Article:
Midway through a stuttering qualifying campaign — it required, well a Lionel Messi hat-trick in the final game against Ecuador to stave off embarrassment — coach Jorge Sampaoli tore a tactical sheet into the dustbin at the football headquarters in Buenos Aires. “It must be the hundredth I have torn this month,” he fumed.
As if being tasked to anchor a plunging ship was not enough, their third coach in 18 months, Sampaoli was beset with a complicated, even convoluted, problem, which the more he tried to resolve the more tangled it turned out to be. A surplus of riches upfront – the names roll out like a breeze – Paulo Dybala, Angel Di Maria, Cristian Pavon, Sergio Aguero, Giovani Lo Celso, and of course Lionel Messi. So much so that Gonzalo Higuain is an afterthought and Mauro Icardi was shunted back home.
It’s Messi’s presence that uncomplicates and complicates Sampaoli’s plight at the same time. Uncomplicates because he has arguably the most hallowed No 10 in an all-time dream team. Complicates because there are at least four others who like to inhabit, and are prone to trespassing, Messi’s space. Dybala treads exactly the same channels for Juventus. Di Maria is most penetrative when he scythes in from wide areas on the left to Messi’s parch. Even Aguero, more of a conventional centre forward, drifts into Messi’s ranch before he thrusts forth at full-pelt. Youthful midfielder Lo Celso, widely anointed the future of Argentina after Messi, prefers to lurk around the same areas.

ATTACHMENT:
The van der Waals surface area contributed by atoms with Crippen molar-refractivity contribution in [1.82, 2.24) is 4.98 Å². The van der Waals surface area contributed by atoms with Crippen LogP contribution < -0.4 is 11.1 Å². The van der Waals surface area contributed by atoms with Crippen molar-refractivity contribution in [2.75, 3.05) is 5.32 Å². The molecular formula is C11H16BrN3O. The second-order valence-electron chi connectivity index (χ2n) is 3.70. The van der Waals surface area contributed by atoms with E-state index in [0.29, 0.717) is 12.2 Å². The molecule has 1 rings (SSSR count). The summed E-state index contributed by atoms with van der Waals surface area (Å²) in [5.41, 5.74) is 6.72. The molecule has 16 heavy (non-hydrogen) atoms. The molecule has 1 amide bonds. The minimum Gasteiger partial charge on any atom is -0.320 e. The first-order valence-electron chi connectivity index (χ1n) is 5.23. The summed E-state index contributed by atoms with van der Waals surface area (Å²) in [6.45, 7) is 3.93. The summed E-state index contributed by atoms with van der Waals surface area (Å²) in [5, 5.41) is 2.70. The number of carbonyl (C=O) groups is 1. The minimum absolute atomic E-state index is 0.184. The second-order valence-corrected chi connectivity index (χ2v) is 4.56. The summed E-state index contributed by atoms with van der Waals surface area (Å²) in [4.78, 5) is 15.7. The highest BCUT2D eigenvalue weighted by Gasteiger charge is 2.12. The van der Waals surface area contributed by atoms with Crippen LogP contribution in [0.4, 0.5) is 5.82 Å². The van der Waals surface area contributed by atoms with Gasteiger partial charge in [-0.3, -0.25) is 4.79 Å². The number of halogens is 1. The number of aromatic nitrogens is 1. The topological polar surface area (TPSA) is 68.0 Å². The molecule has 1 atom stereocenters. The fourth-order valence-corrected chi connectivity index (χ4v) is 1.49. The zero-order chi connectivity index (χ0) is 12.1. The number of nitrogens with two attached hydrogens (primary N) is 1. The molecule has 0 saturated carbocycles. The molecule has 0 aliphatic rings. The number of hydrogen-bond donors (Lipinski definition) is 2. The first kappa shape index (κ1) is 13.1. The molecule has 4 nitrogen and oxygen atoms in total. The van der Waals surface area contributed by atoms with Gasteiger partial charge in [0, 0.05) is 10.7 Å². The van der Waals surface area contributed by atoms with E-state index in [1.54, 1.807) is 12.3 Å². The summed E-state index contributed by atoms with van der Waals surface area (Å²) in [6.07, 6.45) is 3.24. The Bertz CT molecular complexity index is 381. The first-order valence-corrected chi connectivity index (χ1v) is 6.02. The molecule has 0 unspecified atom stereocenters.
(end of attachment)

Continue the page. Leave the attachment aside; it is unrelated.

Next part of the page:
To compound the quandary, Manuel Lanzini, who has successfully switched flanks, is out injured, forcing Sampaoli to perhaps remodel Benfica’s Salvio into a right-sided winger, or thrust the highly-rated young forward Pavon of Boca Juniors into the role. The most straightforward alternative was to shift Messi to the right, where he had played and looked utmost comfortable in the past, but he needn’t burn the house to kill the rat.
Chop and change
So much of his tenure has been a relentless effort to rehabilitate his side and build the team around Messi. Hence, Dybala was deputed upfront for a couple of games, before he was moved to the right. But the latter’s tactical obstinacy didn’t help either. “It’s hard to get him used to our system,” the coach admitted. But he eventually had to take him because “he’s the closest replacement to Messi if he gets injured.” That would be Sampaoli’s worst nightmare, what with a Messi-less Argentina shellacked 6-1 by Spain in a friendly in Madrid.
Likewise, Lo Celso was pushed deeper, Di Maria crossed over to the right, like Louis van Gaal had futilely striven at Old Trafford, but each of them struggled to realign to the new positions. Worse still, they thawed and cribbed, and washed the linen in public. Di Maria complained he lost his explosiveness. “I ended up brooding a little more, because I’m not quite used to the new position,” he said. The result was congestion, and lack of width on the left.